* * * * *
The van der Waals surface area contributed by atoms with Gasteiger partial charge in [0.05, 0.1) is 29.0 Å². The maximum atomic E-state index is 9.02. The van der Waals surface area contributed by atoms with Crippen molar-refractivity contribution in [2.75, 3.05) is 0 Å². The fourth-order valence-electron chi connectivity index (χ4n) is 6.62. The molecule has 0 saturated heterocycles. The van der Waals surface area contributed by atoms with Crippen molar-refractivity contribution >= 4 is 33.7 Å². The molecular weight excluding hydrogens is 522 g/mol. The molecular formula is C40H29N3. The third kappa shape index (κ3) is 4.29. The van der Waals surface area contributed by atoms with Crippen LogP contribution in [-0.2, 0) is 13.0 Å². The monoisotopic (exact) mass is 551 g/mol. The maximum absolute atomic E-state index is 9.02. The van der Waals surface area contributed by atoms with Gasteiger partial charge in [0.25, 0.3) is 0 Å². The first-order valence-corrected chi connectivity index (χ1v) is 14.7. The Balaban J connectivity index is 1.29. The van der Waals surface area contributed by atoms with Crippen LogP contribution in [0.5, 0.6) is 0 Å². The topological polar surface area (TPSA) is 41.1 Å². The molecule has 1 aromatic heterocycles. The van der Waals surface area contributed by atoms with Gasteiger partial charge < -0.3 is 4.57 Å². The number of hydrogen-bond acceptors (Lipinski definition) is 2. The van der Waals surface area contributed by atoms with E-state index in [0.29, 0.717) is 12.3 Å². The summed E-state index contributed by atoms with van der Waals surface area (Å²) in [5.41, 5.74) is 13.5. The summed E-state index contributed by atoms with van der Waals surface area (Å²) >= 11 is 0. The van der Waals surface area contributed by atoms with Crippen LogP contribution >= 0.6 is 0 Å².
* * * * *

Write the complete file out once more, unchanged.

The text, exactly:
The van der Waals surface area contributed by atoms with Gasteiger partial charge in [0.05, 0.1) is 29.0 Å². The maximum atomic E-state index is 9.02. The van der Waals surface area contributed by atoms with Crippen molar-refractivity contribution in [2.75, 3.05) is 0 Å². The fourth-order valence-electron chi connectivity index (χ4n) is 6.62. The molecule has 0 saturated heterocycles. The van der Waals surface area contributed by atoms with Crippen molar-refractivity contribution >= 4 is 33.7 Å². The molecular weight excluding hydrogens is 522 g/mol. The molecular formula is C40H29N3. The third kappa shape index (κ3) is 4.29. The van der Waals surface area contributed by atoms with Crippen LogP contribution in [-0.2, 0) is 13.0 Å². The monoisotopic (exact) mass is 551 g/mol. The maximum absolute atomic E-state index is 9.02. The van der Waals surface area contributed by atoms with Gasteiger partial charge in [0.25, 0.3) is 0 Å². The first-order valence-corrected chi connectivity index (χ1v) is 14.7. The Balaban J connectivity index is 1.29. The van der Waals surface area contributed by atoms with Crippen LogP contribution in [0.5, 0.6) is 0 Å². The topological polar surface area (TPSA) is 41.1 Å². The molecule has 1 aromatic heterocycles. The van der Waals surface area contributed by atoms with Gasteiger partial charge < -0.3 is 4.57 Å². The number of hydrogen-bond acceptors (Lipinski definition) is 2. The van der Waals surface area contributed by atoms with E-state index in [0.29, 0.717) is 12.3 Å². The summed E-state index contributed by atoms with van der Waals surface area (Å²) in [5.41, 5.74) is 13.5. The summed E-state index contributed by atoms with van der Waals surface area (Å²) >= 11 is 0. The van der Waals surface area contributed by atoms with Crippen LogP contribution >= 0.6 is 0 Å².